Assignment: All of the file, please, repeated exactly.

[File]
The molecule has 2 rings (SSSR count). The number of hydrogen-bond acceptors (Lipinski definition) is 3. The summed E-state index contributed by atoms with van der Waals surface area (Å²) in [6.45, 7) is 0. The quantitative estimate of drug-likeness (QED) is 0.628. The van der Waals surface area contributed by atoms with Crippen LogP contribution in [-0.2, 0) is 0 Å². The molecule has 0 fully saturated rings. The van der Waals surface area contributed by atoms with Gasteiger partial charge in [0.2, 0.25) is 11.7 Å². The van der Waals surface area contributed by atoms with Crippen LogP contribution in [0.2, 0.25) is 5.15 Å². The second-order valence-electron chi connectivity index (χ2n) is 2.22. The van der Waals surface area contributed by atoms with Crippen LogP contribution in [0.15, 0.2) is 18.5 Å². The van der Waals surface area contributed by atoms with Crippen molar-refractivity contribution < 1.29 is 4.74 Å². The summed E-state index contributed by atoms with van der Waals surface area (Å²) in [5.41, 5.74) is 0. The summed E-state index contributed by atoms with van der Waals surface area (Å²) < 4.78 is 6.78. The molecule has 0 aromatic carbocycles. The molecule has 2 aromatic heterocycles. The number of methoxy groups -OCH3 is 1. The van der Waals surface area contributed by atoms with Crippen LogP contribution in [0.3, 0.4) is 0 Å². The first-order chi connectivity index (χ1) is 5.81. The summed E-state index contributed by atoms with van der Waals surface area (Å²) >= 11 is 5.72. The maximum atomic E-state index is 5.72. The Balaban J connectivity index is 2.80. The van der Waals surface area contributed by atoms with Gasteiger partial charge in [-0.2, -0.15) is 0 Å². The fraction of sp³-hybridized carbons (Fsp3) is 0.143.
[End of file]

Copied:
The molecule has 2 rings (SSSR count). The number of hydrogen-bond acceptors (Lipinski definition) is 3. The summed E-state index contributed by atoms with van der Waals surface area (Å²) in [6.45, 7) is 0. The quantitative estimate of drug-likeness (QED) is 0.628. The van der Waals surface area contributed by atoms with Crippen LogP contribution in [-0.2, 0) is 0 Å². The molecule has 0 fully saturated rings. The van der Waals surface area contributed by atoms with Gasteiger partial charge in [0.2, 0.25) is 11.7 Å². The van der Waals surface area contributed by atoms with Crippen LogP contribution in [0.2, 0.25) is 5.15 Å². The second-order valence-electron chi connectivity index (χ2n) is 2.22. The van der Waals surface area contributed by atoms with Crippen LogP contribution in [0.15, 0.2) is 18.5 Å². The van der Waals surface area contributed by atoms with Crippen molar-refractivity contribution < 1.29 is 4.74 Å². The summed E-state index contributed by atoms with van der Waals surface area (Å²) in [5.41, 5.74) is 0. The summed E-state index contributed by atoms with van der Waals surface area (Å²) < 4.78 is 6.78. The molecule has 0 aromatic carbocycles. The molecule has 2 aromatic heterocycles. The number of methoxy groups -OCH3 is 1. The van der Waals surface area contributed by atoms with Crippen LogP contribution in [0.3, 0.4) is 0 Å². The first-order chi connectivity index (χ1) is 5.81. The summed E-state index contributed by atoms with van der Waals surface area (Å²) >= 11 is 5.72. The maximum atomic E-state index is 5.72. The Balaban J connectivity index is 2.80. The van der Waals surface area contributed by atoms with Gasteiger partial charge in [-0.2, -0.15) is 0 Å². The fraction of sp³-hybridized carbons (Fsp3) is 0.143.